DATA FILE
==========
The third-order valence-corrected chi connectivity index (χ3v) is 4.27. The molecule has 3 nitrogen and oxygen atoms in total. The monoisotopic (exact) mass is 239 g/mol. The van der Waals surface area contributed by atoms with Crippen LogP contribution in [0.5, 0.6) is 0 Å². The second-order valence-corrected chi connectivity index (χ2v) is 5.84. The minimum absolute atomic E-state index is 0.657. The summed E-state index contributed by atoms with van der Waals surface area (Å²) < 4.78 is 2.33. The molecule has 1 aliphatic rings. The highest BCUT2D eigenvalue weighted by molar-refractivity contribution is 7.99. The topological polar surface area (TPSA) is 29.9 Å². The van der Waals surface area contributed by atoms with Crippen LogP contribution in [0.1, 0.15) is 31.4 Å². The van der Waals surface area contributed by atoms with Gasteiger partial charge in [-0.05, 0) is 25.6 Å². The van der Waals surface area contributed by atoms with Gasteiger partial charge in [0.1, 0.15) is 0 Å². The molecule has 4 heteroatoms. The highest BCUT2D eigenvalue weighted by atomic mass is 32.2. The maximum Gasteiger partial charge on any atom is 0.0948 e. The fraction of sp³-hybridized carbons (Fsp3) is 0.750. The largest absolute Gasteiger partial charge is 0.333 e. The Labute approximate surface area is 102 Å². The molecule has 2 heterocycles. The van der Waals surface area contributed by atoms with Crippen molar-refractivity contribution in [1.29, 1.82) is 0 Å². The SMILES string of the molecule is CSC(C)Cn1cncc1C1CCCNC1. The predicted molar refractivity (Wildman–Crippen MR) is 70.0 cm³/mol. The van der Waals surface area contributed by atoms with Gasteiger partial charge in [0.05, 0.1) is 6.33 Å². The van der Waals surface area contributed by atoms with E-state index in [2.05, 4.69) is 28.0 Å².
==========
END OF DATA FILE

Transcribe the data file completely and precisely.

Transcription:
The third-order valence-corrected chi connectivity index (χ3v) is 4.27. The molecule has 3 nitrogen and oxygen atoms in total. The monoisotopic (exact) mass is 239 g/mol. The van der Waals surface area contributed by atoms with Crippen LogP contribution in [0.5, 0.6) is 0 Å². The second-order valence-corrected chi connectivity index (χ2v) is 5.84. The minimum absolute atomic E-state index is 0.657. The summed E-state index contributed by atoms with van der Waals surface area (Å²) < 4.78 is 2.33. The molecule has 1 aliphatic rings. The highest BCUT2D eigenvalue weighted by molar-refractivity contribution is 7.99. The topological polar surface area (TPSA) is 29.9 Å². The van der Waals surface area contributed by atoms with Crippen LogP contribution in [0.1, 0.15) is 31.4 Å². The van der Waals surface area contributed by atoms with Gasteiger partial charge in [-0.05, 0) is 25.6 Å². The van der Waals surface area contributed by atoms with Gasteiger partial charge in [0.1, 0.15) is 0 Å². The molecule has 4 heteroatoms. The highest BCUT2D eigenvalue weighted by atomic mass is 32.2. The maximum Gasteiger partial charge on any atom is 0.0948 e. The fraction of sp³-hybridized carbons (Fsp3) is 0.750. The largest absolute Gasteiger partial charge is 0.333 e. The Labute approximate surface area is 102 Å². The molecule has 2 heterocycles. The van der Waals surface area contributed by atoms with Crippen molar-refractivity contribution in [1.29, 1.82) is 0 Å². The SMILES string of the molecule is CSC(C)Cn1cncc1C1CCCNC1. The predicted molar refractivity (Wildman–Crippen MR) is 70.0 cm³/mol. The van der Waals surface area contributed by atoms with Gasteiger partial charge in [0.05, 0.1) is 6.33 Å². The van der Waals surface area contributed by atoms with E-state index in [2.05, 4.69) is 28.0 Å².